MHRA provides 5 festive top tips for people taking medicines or using medical devices

Christmas and New Year is a time when we particularly want to keep well and stay safe. The Medicines and Healthcare products Regulatory Agency (MHRA) has set out 5 festive top tips for people taking medicines or using medical devices.

Dr Alison Cave, Chief Safety Officer at the MHRA said, "For many people, the festive season is a time for coming together, creating treasured memories, and sharing traditions. But with all the busyness at this time of year, it's important not to let being safe fall off your To Do List, particularly when it comes to using medical products.

"These top tips will stand you in good stead anytime of the year too."

1) Some medicines may interact with food and drink.

The festive season is often a time for eating and drinking more than we might do at other times. But did you know that some products can interact with your medicines, altering their effects or increasing the risk of side effects?

Cranberries are often associated with Christmas. If you're taking warfarin, for example, used to prevent and treat blood clots, do not eat cranberry products or drink cranberry juice. This might increase the chances of bruising and bleeding.

Brussels sprouts, broccoli and green leafy Christmas vegetables contain a lot of vitamin K, which is a chemical the body uses to promote blood clotting. Vitamin K counteracts the effects of warfarin and can make it less effective.  

It's important that you eat foods containing vitamin K, so rather than leaving them out of your diet, make sure you eat similar amounts of them regularly.

This will mean the level of vitamin K in your blood stays fairly constant and makes it more likely that your blood monitoring level stays stable.

Alcohol can affect the way your medicines work. Some antibiotics, for example, can have side effects such as feeling sick or dizzy, which might be made worse by drinking alcohol. You should always consult your doctor or pharmacist about whether it is safe to drink alcohol if you are taking medicines.

You should also check non-alcoholic drinks. Before sipping that mocktail containing grapefruit juice, check that you can! For example, do not drink grapefruit juice if you're taking simvastatin - used to lower cholesterol. It increases the level of the drug in your blood and makes side effects more likely. Some medicines used in the treatment of cancers may interact with grapefruit juice too.

There are several other medicines that may interact with certain types of food and drinks. The risk of experiencing a side effect due to a medicine interaction can vary a lot from person to person.

One of the best ways to check if your medicine could cause interactions is to read your Patient Information Leaflet that comes with it, or you can ask your pharmacist or GP for advice.  

2) Take analgesics (paracetamol, aspirin and ibuprofen) wisely.

Hopefully you'll escape winter colds, flu and COVID-19 over the festive season. But if not, you might reach for your packet of painkillers. If so, always check the dosage instructions.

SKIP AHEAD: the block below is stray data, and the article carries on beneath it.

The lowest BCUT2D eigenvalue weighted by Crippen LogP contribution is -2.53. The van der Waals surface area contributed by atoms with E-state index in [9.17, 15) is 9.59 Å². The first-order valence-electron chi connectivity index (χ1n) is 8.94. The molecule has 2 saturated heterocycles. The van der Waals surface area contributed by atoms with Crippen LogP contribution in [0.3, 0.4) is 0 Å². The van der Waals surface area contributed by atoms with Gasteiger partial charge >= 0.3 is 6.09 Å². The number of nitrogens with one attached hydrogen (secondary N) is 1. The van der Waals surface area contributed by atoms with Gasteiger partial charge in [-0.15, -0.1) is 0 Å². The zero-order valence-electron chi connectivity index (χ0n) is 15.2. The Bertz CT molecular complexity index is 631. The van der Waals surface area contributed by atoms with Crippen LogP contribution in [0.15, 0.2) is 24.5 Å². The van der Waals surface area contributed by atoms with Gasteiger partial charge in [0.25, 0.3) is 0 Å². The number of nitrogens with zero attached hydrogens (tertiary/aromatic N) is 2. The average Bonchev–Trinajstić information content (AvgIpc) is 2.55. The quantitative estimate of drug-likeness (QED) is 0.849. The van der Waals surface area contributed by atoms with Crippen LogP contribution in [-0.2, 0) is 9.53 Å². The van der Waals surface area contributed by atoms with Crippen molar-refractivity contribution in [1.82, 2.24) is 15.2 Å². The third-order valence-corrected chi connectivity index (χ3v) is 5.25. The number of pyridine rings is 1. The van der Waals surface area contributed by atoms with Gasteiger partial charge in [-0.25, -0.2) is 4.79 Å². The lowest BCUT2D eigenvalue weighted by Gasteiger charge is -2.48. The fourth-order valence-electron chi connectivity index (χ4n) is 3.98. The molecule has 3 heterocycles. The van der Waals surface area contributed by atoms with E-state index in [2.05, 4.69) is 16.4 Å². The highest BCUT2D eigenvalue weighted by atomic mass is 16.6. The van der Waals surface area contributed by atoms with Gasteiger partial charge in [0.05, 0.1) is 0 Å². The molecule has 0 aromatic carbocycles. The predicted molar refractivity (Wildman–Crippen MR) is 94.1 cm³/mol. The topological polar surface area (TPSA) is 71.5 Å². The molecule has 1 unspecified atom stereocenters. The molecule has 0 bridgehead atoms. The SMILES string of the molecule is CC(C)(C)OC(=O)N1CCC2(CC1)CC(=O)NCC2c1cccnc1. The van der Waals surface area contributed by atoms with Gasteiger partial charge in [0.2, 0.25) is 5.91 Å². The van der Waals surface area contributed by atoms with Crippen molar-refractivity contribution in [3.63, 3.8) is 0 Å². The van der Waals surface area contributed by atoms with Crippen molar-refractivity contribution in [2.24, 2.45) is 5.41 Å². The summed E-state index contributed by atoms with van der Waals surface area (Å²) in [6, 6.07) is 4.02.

These medicines are safe and effective when taken as instructed. Taking too much can be dangerous and you may need treatment. For example, too much paracetamol can cause liver damage.

3) Beware of dodgy diet products.

Wanting to lose weight is a common New Year's resolution. If that's something you want to do, be aware that criminals could lure you into a quick fix by offering fake, potentially harmful products such as dodgy diet pills or fake weight loss pens online.

We recently warned about these dangers asking people not to buy pre-filled pens claiming to contain Ozempic (semaglutide) or Saxenda (liraglutide). People should only use medicines like Ozempic or Saxenda where they've been prescribed it by a qualified healthcare professional and with a prescription.

Be careful when buying medicines online. Fake medicines and medical devices bought online can lead to serious health risks.

If anyone has a concern about their weight and health, they should visit their GP or pharmacist, get a correct diagnosis and if medicines are prescribed, obtain them from a legitimate source.  

All pharmacies in Great Britain, including those online, must be registered with the General Pharmaceutical Council (GPhC) and meet their standards for registered pharmacies.   

Visit the #FakeMeds website for tools and resources to help you purchase medicines or medical devices safely online.

4) Medicines and driving.

Many of us are likely to be driving home for Christmas or taking to the roads to see family and friends. Certain types of medicines can impair your driving so make sure you check your Patient Information Leaflet (PIL) supplied with your medicine before getting behind the wheel. The PIL will tell you if your medicine may affect your driving ability.

Did you know that it's against the law to drive if your driving ability is impaired by any medicine? Do not drive if you feel drowsy, dizzy, unable to concentrate or make decisions, or if you have blurred or double vision.

5) Report medicine side effects and adverse incidents from medical devices to the MHRA.

Most people take medicines without suffering any side effects or use medical devices without causing them harm. But no effective medicine is without risk and adverse incidents may occur when using medical devices.

If you suspect you've had a side effect or adverse incident over the festive season, or indeed at any time, please report it to our safety monitoring system, the MHRA Yellow Card scheme. By doing so, you are directly helping to improve the safety of medicines and medical devices for everyone.



The opinions expressed here are the views of the writer and do not necessarily reflect the views and opinions of News Medical.
Post a new comment
You might also like...
Vegetarian diet linked to lower risk of insomnia, study suggests